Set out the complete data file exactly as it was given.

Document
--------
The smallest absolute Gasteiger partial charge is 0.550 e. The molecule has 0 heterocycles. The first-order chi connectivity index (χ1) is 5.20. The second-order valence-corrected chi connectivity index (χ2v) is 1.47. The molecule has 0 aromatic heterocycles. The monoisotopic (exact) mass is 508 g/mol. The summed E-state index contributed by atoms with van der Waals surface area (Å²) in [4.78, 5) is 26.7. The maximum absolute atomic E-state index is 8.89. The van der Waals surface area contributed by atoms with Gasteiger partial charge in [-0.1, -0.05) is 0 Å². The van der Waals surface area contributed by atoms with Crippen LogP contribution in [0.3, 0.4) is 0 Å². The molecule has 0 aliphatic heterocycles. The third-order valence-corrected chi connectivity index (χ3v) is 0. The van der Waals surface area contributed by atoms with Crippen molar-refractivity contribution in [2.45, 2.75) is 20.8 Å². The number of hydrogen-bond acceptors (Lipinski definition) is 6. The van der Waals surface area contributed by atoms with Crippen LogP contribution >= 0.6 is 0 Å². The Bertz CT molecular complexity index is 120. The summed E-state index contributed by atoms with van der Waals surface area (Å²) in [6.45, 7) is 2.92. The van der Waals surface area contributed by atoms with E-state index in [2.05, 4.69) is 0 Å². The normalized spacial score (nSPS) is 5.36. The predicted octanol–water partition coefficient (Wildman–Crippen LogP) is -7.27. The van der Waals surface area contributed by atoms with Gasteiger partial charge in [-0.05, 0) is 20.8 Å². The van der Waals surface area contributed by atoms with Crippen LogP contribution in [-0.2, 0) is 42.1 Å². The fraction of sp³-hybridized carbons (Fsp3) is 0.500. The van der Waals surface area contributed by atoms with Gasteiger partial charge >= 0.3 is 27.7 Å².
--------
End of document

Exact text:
The smallest absolute Gasteiger partial charge is 0.550 e. The molecule has 0 heterocycles. The first-order chi connectivity index (χ1) is 5.20. The second-order valence-corrected chi connectivity index (χ2v) is 1.47. The molecule has 0 aromatic heterocycles. The monoisotopic (exact) mass is 508 g/mol. The summed E-state index contributed by atoms with van der Waals surface area (Å²) in [4.78, 5) is 26.7. The maximum absolute atomic E-state index is 8.89. The van der Waals surface area contributed by atoms with Gasteiger partial charge in [-0.1, -0.05) is 0 Å². The van der Waals surface area contributed by atoms with Crippen LogP contribution in [0.3, 0.4) is 0 Å². The molecule has 0 aliphatic heterocycles. The third-order valence-corrected chi connectivity index (χ3v) is 0. The van der Waals surface area contributed by atoms with Crippen molar-refractivity contribution in [2.45, 2.75) is 20.8 Å². The number of hydrogen-bond acceptors (Lipinski definition) is 6. The van der Waals surface area contributed by atoms with Crippen LogP contribution >= 0.6 is 0 Å². The Bertz CT molecular complexity index is 120. The summed E-state index contributed by atoms with van der Waals surface area (Å²) in [6.45, 7) is 2.92. The van der Waals surface area contributed by atoms with E-state index in [2.05, 4.69) is 0 Å². The normalized spacial score (nSPS) is 5.36. The predicted octanol–water partition coefficient (Wildman–Crippen LogP) is -7.27. The van der Waals surface area contributed by atoms with Gasteiger partial charge in [-0.05, 0) is 20.8 Å². The van der Waals surface area contributed by atoms with Crippen LogP contribution in [-0.2, 0) is 42.1 Å². The fraction of sp³-hybridized carbons (Fsp3) is 0.500. The van der Waals surface area contributed by atoms with Gasteiger partial charge >= 0.3 is 27.7 Å².